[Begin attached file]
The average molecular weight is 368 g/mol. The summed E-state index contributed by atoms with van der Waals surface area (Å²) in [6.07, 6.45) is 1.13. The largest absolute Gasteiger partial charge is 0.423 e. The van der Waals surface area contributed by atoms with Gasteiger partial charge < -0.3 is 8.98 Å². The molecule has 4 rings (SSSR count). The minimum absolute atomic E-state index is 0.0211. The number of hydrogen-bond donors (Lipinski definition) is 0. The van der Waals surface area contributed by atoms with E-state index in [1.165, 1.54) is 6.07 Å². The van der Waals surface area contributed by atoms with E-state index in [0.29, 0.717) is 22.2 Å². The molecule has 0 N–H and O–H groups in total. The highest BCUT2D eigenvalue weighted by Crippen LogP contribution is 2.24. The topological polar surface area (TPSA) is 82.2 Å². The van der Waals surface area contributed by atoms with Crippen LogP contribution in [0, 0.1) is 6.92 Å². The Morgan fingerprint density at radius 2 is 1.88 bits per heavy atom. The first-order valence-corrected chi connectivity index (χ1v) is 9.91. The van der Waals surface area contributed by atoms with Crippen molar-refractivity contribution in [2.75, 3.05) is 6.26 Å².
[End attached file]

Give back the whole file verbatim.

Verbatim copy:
The average molecular weight is 368 g/mol. The summed E-state index contributed by atoms with van der Waals surface area (Å²) in [6.07, 6.45) is 1.13. The largest absolute Gasteiger partial charge is 0.423 e. The van der Waals surface area contributed by atoms with Gasteiger partial charge < -0.3 is 8.98 Å². The molecule has 4 rings (SSSR count). The minimum absolute atomic E-state index is 0.0211. The number of hydrogen-bond donors (Lipinski definition) is 0. The van der Waals surface area contributed by atoms with E-state index in [1.165, 1.54) is 6.07 Å². The van der Waals surface area contributed by atoms with E-state index in [0.29, 0.717) is 22.2 Å². The molecule has 0 N–H and O–H groups in total. The highest BCUT2D eigenvalue weighted by Crippen LogP contribution is 2.24. The topological polar surface area (TPSA) is 82.2 Å². The van der Waals surface area contributed by atoms with Crippen LogP contribution in [0, 0.1) is 6.92 Å². The Morgan fingerprint density at radius 2 is 1.88 bits per heavy atom. The first-order valence-corrected chi connectivity index (χ1v) is 9.91. The van der Waals surface area contributed by atoms with Crippen molar-refractivity contribution in [2.75, 3.05) is 6.26 Å².